Katowice’s post-war socialist architecure effort was led by General Jerzy Ziętek. He was a Polish war hero who fought in the 1920 Polish Insurgency and World War 2, and went on to become a prominent member in the Upper Silesian assembly after 1945. Ziętek was appointed a Silesian vojvod in 1964, becoming the leader of the assembly and thus asserting political control of the region’s infrastructure projects. The Spodek Arena was the most visibly stunning projects that went ahead during his tenure as a leader of the Upper Silesian Assembly. But it came with structural integrity concerns from the overseeing civil engineer Wacław Zalewski, owing to the stadium’s gravity-defying design and engineering. Ever a practical soldier, Ziętek used his army contacts to march 4000 soldiers inside the arena upon its completion in 1971, under orders to jump, clap and stomp as loudly as they could. The engineers were then able to measure the vibrations generated, and thus were able to test and verify Spodek’s structural integrity to everyone’ satisfaction.
De Gaulle in Katowice
In 1967, French President Charle De Gaulle announced an official state visit to the Polish People’s Republic. The regime of First Secretary Władysław Gomułka saw an opportunity to showcase the achievements of Polish state socialism to the world, and so everything was ordered into immediate overdrive. Naturally, the weight of preparations in Katowice fell on the shoulders of Jerzy Ziętek and his associates. They came under direct orders from the head of diplomatic protocol in Warsaw to create a show for the French statesman, who would be making a stop at Katowice along the route from Warsaw to Cracow.
De Gaulle was a revered figure in Poland : as a young major, he had joined the 1919 French military mission in aid of the nascent Second Polish Republic, participating in military operations near the river Zbrucz. For his service to Poland, he received the Virtuti Militari, the state’s highest decoration. Gaulle’s love affair with Poland endured : during a 1944 visit to Moscow to meet Stalin, De Gaulle invested some of France’s precious political capital to petition for the settlement of Poland’s western border with Germany at the Oder-Neisse line, which was ultimately adopted between the East German and Polish governments in the post war period.
Although the Spodek was already under construction since 1964, breaking ground for the Superednostka was urgently brought forward to coincide with the French President’s visit. In a similar manner, the Silesian Insurgents’ Monument was unveiled just one week ahead of De Gaulle and Ziętek taking a stroll in the streets of Katowice. The two men followed by their entourages inspected the monument and the two massive construction sites next to it, and experienced the adulation of the jubilant crowds that cheered the French President everywhere he appeared.
The extent of Ziętek’s detailed preparations is impressive. There were special cheat sheets for everyone involved, down to the prominent wives of Katowice, who were meant to adhere to strict styles and dress colours which differed for each of the key events : the French President’s street stroll, the banquet in his honour, and the concert in the House of Music and Dance at nearby Zabrze. On that day, the ladies of Katowice had to change their outfit several times.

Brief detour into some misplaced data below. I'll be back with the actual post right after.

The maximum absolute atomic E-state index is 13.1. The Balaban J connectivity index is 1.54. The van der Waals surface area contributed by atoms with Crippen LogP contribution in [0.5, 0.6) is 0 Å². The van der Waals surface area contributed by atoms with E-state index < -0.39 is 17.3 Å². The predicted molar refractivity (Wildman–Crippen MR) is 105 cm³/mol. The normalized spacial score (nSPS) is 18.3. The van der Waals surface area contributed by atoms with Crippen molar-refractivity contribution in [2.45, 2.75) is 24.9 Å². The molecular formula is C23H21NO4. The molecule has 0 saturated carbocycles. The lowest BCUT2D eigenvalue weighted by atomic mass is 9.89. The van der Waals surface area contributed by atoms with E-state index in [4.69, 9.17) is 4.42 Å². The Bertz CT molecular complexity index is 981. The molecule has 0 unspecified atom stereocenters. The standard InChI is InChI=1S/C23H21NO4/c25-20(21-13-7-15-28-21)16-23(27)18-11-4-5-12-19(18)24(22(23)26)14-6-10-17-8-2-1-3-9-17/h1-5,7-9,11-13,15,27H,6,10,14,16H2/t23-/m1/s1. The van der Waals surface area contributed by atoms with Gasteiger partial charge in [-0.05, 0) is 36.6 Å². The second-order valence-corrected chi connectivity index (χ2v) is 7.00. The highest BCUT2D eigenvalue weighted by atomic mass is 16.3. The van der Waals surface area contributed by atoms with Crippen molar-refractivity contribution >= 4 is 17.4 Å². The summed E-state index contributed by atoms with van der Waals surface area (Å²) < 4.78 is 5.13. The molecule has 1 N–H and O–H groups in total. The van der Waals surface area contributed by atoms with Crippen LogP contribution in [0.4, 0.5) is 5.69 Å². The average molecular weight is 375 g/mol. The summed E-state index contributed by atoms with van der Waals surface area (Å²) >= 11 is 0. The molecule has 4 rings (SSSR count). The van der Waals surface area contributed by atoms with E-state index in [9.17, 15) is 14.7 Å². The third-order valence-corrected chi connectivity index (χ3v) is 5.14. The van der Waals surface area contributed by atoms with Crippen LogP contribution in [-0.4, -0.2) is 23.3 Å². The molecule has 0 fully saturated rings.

De Gaulle was there on a specific mission he referred to as his “pilgrimage to Poland”. It was a charm offensive designed to capitalise on his popularity into presenting his vision of European unity to the Polish leadership. It is said that the plans for the exceptionally large residential high rise at Katowice pleased the French statesman, who exalted Superjednostka’s similarities with Le Corbusier’s 1952 Unite de Habitation. It was mostly flattery : for despite the ambitious vision of its designer, the rushed construction of the Super Unit was further marred by the use of poor quality materials and similar corner-cutting, meaning that it didn’t turn out as super as its Marseille counterpart. It did turn out much bigger though, which must have been Ziętek’s plan all along. The roundabout and subway that connects the Spodek, the Silesian Insurgents’ Monument and the Superjednostka is still called Rondo Zietka in his honour.
De Gaulle finished off his charm offensive with a televised speech in Polish : “Long live Poland, our dear, noble, brave Poland !” he proclaimed. But despite the warm handshakes and general jubilation, Secretary Gomulka didn’t succumb to De Gaulle’s diplomatic overtures : he ultimately rejected any notion of the Polish People’s Republic leaving the Soviet sphere of influence to join the newly launched pan-European movement. Nevertheless, De Gaulle’s unwavering faith in Poland’s European identity was vindicated, albeit much later. His wartime proposals for Poland’s western border with Germany formed the basis for the final 1990 border settlement between the countries. In 2004, Poland formally joined the European Union.
Shaping a new metropolis